Facebook through the generations: Family uses social media to communicate, stay in touch
Claire Juhnke’s family is spread out across the country. At times, they’re not even on the same continent. They stay in touch through the traditional phone calls and emails, but they have also added another layer to their communication: Facebook.
“It’s a really nice way to keep up with everybody’s lifestyle and activities,” said Juhnke, of Willmar. “Then when we actually see each other next, we can quickly pick up from the places we were online.”
Claire Juhnke and her family were early adopters of Facebook and the world of social media. Her daughter joined the site in 2005 and encouraged her to join as well.
Fast forward eight years, and even most of the extended family is now on Facebook, including Claire Juhnke’s siblings, cousins and even her 80-year-old mother and mother-in-law.
Her mother-in-law, Marlys Juhnke, started using Facebook five years ago, primarily as a way to stay in touch with her children and grandchildren. She now checks Facebook every day, usually spending a half hour on the site.
“It’s become an everyday part of my life,” said Marlys Juhnke, who lives in Upsala. “I don’t do a lot of posting myself, but I read other posts and answer them.”
A few of Marlys’ grandchildren almost post too much personal information on Facebook, she said. She doesn’t feel comfortable sharing that much on the social media site.
“Sometimes, they do share too much. It’s almost like a public diary,” Marlys Juhnke said. “You wonder why they put all those things on there for everyone to read. But they are at an age where they know what they’re doing.”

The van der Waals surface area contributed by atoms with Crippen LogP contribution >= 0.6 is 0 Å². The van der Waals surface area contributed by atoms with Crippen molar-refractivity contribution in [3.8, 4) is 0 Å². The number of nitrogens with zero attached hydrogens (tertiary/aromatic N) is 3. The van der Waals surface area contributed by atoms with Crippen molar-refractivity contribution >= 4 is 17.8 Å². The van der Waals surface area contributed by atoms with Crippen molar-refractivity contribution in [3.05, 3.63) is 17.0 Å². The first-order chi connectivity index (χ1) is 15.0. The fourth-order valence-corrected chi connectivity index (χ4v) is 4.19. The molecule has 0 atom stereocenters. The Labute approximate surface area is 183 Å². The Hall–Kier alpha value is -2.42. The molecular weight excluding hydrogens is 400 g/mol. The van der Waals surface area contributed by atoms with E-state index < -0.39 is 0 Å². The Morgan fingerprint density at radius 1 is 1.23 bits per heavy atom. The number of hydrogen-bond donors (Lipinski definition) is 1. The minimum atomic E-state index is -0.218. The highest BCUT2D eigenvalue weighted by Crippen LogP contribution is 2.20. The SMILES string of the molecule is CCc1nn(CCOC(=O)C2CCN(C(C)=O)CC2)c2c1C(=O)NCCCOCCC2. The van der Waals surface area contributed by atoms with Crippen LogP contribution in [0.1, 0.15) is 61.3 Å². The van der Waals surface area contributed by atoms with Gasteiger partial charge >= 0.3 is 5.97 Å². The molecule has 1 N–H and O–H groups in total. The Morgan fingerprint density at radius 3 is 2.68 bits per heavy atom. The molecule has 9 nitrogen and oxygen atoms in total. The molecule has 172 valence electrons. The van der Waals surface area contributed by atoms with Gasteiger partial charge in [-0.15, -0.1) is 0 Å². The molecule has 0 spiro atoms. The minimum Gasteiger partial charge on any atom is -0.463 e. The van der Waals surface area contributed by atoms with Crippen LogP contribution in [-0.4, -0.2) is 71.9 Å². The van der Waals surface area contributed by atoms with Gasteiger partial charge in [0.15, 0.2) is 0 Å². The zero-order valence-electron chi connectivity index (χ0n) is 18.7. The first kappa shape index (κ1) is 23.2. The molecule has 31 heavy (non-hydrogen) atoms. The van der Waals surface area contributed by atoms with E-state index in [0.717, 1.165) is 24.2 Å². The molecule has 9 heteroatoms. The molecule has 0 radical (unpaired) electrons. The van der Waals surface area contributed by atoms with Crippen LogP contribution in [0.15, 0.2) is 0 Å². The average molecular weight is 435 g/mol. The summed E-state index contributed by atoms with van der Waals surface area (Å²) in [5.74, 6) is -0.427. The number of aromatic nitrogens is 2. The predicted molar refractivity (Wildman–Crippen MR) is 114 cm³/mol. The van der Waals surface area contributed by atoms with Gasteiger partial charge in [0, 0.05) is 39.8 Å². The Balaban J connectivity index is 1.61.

Claire’s daughter and Marlys’ granddaughter, Shannon Juhnke, makes sure that she’s careful about what she puts on Facebook. She has extra privacy settings in place for co-workers and people that she’s not as close with, so they can’t see everything on her wall.
“I try to avoid putting too much out there,” Shannon Juhnke said. “I don’t have anything on Facebook that I need to be concerned or embarrassed about. But I have taken down a couple of pictures before, or I’ve told a friend if I’m uncomfortable with something they posted on my wall.”
After graduating from the University of Minnesota-Morris in 2009, Shannon Juhnke moved to the Washington, D.C. area. Being on Facebook helps her stay connected not only with her family, especially her cousins in Minnesota, but with old friends as well.
“It’s a good way to keep in touch with what’s going on in people’s lives,” she said. “But I consider Facebook an additional way to contact people, not a replacement. Sometimes I’ll see a post on Facebook, and I’ll remember that I need to call that person. It’s helped me stay in touch with a lot of people that I wouldn’t be in touch with as much otherwise.”
Shannon’s brother, Zac Juhnke, also lives in the Washington, D.C. area with his wife and 2-year-old son, Zeke. To keep family back in Minnesota updated, Zac Juhnke posts pictures on Facebook of Zeke and has also shared video of the toddler taking his first steps, reading a book or playing in the car.
“I’ll just sit and hit the replay button 10 times and watch him,” Claire Juhnke said. “I wouldn’t experience those moments if I weren’t on Facebook. I would still get photos, but I wouldn’t see him growing — not like that.”
Without Facebook, Claire Juhnke knows it would be much harder for her transcontinental family to stay in touch. She credits much of their tightknit family dynamic to the social networking site.
“I do consider us closer as a family because of Facebook,” Claire Juhnke said. “Sometimes when you don’t see someone for a while, it’s almost like you don’t know where to start when you see them again. You usually start with, ‘How are you?’ But on Facebook, if you’ve been following and people have been posting, you already know how they are. You can start with those more personal conversations.”